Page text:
After hanging around public-radio stations in San Francisco, Hurand got his first job at one in Michigan. He's also pulled stints as a news jockey for commercial radio and television stations. Then, in the 1980s, Hurand and his family packed up and came to Asheville, where public radio hadn't even yet emerged. "So I couldn't get a job," he recalls.
After working as a janitor and a stereo salesman, he found his way back into the business, helping establish what has become a fixture on the local media scene.
Sitting in the studio where he was editing an upcoming episode of Evening Rounds featuring Mission Hospitals President and CEO Joe Damore ("One of the biggest jobs in Asheville," notes Hurand), he talked about his rise to the mic in Asheville, the importance of local media, and how even he balks at being on the receiving end of interviews.
Mountain Xpress: Before coming here, you had established yourself with a string of broadcasting jobs. Then you moved to Asheville where there were none. Why?
David Hurand: Why did I do that? Because my wife wanted to move here. And I had sort of a cavalier attitude about it at the time. I just thought I could get a job doing what I was doing. So I tried to get TV jobs in Asheville, Greenville and Spartanburg, and I was unsuccessful. I did some other things, and I also was a stay-at-home father for a while. I assumed that in a community that had a reputation like Asheville had, with all the craftspeople and the artists and its history, that there would be a pretty dynamic radio station, and there wasn't.
Tell me about the early days at WCQS.
I went over and talked to Barbara Sayer [now program director for WCQS] at WUNF; she was pretty much working as a volunteer. I told her that if anything were to open up, if the station grew and decided to move into any news direction, to keep me in mind. Not too long after that, they made a decision to move downtown. It became a community radio station, and I got hired to reach the five full-time employee level -- which opened the door to National Public Radio.
Evening Rounds focuses on medicine and the medical profession. Were you already up to speed on hosting a medical-themed show?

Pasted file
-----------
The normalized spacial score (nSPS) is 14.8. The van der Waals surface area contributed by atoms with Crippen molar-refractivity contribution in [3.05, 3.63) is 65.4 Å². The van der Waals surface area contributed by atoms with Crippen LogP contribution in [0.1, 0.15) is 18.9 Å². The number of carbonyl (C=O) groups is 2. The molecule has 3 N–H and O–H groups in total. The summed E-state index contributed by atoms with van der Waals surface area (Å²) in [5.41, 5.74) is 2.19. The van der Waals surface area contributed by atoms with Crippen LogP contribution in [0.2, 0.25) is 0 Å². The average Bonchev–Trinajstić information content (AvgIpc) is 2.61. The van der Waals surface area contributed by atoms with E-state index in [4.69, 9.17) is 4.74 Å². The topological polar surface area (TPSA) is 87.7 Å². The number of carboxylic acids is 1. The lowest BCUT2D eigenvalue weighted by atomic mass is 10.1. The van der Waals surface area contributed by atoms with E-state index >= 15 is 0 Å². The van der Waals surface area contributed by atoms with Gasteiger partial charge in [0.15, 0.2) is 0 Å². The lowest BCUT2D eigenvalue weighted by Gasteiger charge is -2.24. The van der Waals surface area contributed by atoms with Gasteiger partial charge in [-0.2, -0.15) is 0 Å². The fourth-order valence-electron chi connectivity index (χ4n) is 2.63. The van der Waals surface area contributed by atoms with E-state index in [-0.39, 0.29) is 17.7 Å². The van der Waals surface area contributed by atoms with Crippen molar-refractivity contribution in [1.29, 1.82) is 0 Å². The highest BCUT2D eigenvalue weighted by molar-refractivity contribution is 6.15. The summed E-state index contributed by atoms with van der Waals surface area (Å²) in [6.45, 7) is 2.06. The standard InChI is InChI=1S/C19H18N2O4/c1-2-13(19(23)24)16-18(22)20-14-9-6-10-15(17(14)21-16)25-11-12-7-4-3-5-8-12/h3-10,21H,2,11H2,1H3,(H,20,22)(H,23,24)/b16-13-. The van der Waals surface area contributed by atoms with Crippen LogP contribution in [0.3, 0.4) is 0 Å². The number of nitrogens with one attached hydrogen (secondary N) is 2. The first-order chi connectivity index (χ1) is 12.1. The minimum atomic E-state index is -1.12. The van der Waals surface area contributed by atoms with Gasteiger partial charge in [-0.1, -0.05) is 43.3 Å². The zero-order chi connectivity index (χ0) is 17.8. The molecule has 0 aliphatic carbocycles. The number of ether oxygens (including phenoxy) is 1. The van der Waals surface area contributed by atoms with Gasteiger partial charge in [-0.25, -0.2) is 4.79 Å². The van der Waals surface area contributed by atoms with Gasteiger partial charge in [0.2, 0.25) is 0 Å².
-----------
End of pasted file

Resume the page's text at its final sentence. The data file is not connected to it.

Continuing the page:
I was not, but I had some advantages on that because my wife is a family physician. So that was helpful. So I was sort of already in that circle of people, you know: I knew a lot of doctors.
You also host Byline, in which you talk to local reporters about the week's news.
Byline started because WCQS is trying to provide a service that covers all of Western North Carolina. We don't have a full-fledged news department running around to cover so many different counties. Initially we thought we could do that program, provide in-depth news coverage of the region on a weekly basis, and do it by tapping into all of the other news organizations that are in the area. And the reporters have been helpful and willing to do it, which has been great.
You talk to a lot of people who aren't used to sitting at a microphone. How do you make them feel comfortable sitting there?
The thing I've learned about this is, initially, most print reporters are reluctant to participate in either television or radio, because they're print reporters. They work with pens and typewriters and ask questions. Just as it's uncomfortable for me to answer your question -- I like to ask questions more than I like to answer them -- most of the reporters I've worked with, initially have been reluctant. But what happens is, first of all, I try to make it as straightforward as possible. In almost all cases, the reporters really know the material, so they have that advantage -- I don't really know the material. Then, once the reporters are on the program once or twice, they realize how much feedback they get when they're out in the community. People say, "I heard you on Byline."
You talk to a lot of experts. Do you play the straight guy, the everyman to their expertise?
I don't mind playing the fool. I try to ask questions that I think that you would ask. But also I want to ask questions that challenge the guests. I don't want to be easy on the guest, I don't want to be friends with the guest, but I do want to be fair. I think you can be fair and be somewhat confrontational without badgering people or bringing my agenda to the interview. There's enough of that going on in other media outlets.
But you do get a chance to do some lighter things, especially on the entertainment front.
Yeah, I talk to Tony Kiss; that's one of those programs where he gets a lot of feedback in the community about it. People are listening. It's amusing to me that people think that Tony and I don't get along, and they try to read so much into it. Tony and I are friends, and it's just part of the radio shtick. He's here to tell us what's going on in the community and in the entertainment world, and it's really nothing more than that. I am the straight man on that; he just does all the talking.
Is there someone in the community that has been a difficult "get"?
[Mountain Xpress Publisher] Jeff Fobes. Jeff came once; he was pretty reluctant. So it was good to get Jeff on the air. We were talking about the role that alternative media or a weekly can play in the community.
It's amazing to me how, if invited, people are willing to come. Just like when you asked me to do this, my initial reaction was, "I don't want to do that. ... Yeah, I don't want to do that." But when WCQS asks someone to come in, people usually say, "Oh, sure." It's amazing to me how willing and cooperative people are. And I don't know why I'm willing and cooperative today with you [laughs].